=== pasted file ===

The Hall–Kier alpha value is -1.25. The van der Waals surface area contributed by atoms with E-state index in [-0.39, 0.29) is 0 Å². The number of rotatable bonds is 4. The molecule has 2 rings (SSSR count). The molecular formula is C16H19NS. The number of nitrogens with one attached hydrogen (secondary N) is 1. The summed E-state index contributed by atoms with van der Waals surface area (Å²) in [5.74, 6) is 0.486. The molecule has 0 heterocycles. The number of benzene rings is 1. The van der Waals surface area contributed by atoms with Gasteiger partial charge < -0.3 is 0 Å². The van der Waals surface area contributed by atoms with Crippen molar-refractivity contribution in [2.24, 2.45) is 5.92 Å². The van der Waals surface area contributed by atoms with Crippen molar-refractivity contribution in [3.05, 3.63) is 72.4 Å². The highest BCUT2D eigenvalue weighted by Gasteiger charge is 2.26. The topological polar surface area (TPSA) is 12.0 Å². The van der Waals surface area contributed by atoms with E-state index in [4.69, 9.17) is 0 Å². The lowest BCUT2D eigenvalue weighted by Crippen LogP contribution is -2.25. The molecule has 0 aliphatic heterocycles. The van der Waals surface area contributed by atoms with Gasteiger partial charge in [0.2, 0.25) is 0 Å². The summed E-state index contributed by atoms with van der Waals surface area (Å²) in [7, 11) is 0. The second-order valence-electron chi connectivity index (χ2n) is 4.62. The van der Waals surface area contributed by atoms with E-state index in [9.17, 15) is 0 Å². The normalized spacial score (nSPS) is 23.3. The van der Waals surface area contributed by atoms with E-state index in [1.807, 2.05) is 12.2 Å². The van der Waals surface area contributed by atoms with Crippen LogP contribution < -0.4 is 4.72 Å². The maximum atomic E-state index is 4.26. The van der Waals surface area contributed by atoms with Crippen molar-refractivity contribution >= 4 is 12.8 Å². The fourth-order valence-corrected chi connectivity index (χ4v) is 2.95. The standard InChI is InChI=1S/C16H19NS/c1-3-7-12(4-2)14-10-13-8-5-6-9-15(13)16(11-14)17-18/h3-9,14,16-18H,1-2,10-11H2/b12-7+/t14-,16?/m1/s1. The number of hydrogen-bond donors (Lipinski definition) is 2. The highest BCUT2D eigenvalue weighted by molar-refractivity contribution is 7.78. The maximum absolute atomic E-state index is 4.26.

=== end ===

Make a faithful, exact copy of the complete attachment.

The Hall–Kier alpha value is -1.25. The van der Waals surface area contributed by atoms with E-state index in [-0.39, 0.29) is 0 Å². The number of rotatable bonds is 4. The molecule has 2 rings (SSSR count). The molecular formula is C16H19NS. The number of nitrogens with one attached hydrogen (secondary N) is 1. The summed E-state index contributed by atoms with van der Waals surface area (Å²) in [5.74, 6) is 0.486. The molecule has 0 heterocycles. The number of benzene rings is 1. The van der Waals surface area contributed by atoms with Gasteiger partial charge < -0.3 is 0 Å². The van der Waals surface area contributed by atoms with Crippen molar-refractivity contribution in [2.24, 2.45) is 5.92 Å². The van der Waals surface area contributed by atoms with Crippen molar-refractivity contribution in [3.05, 3.63) is 72.4 Å². The highest BCUT2D eigenvalue weighted by Gasteiger charge is 2.26. The topological polar surface area (TPSA) is 12.0 Å². The van der Waals surface area contributed by atoms with E-state index in [4.69, 9.17) is 0 Å². The lowest BCUT2D eigenvalue weighted by Crippen LogP contribution is -2.25. The molecule has 0 aliphatic heterocycles. The van der Waals surface area contributed by atoms with Gasteiger partial charge in [0.2, 0.25) is 0 Å². The summed E-state index contributed by atoms with van der Waals surface area (Å²) in [7, 11) is 0. The second-order valence-electron chi connectivity index (χ2n) is 4.62. The van der Waals surface area contributed by atoms with E-state index in [9.17, 15) is 0 Å². The normalized spacial score (nSPS) is 23.3. The van der Waals surface area contributed by atoms with E-state index in [1.807, 2.05) is 12.2 Å². The van der Waals surface area contributed by atoms with Crippen LogP contribution < -0.4 is 4.72 Å². The maximum atomic E-state index is 4.26. The van der Waals surface area contributed by atoms with Crippen molar-refractivity contribution >= 4 is 12.8 Å². The fourth-order valence-corrected chi connectivity index (χ4v) is 2.95. The standard InChI is InChI=1S/C16H19NS/c1-3-7-12(4-2)14-10-13-8-5-6-9-15(13)16(11-14)17-18/h3-9,14,16-18H,1-2,10-11H2/b12-7+/t14-,16?/m1/s1. The number of hydrogen-bond donors (Lipinski definition) is 2. The highest BCUT2D eigenvalue weighted by molar-refractivity contribution is 7.78. The maximum absolute atomic E-state index is 4.26.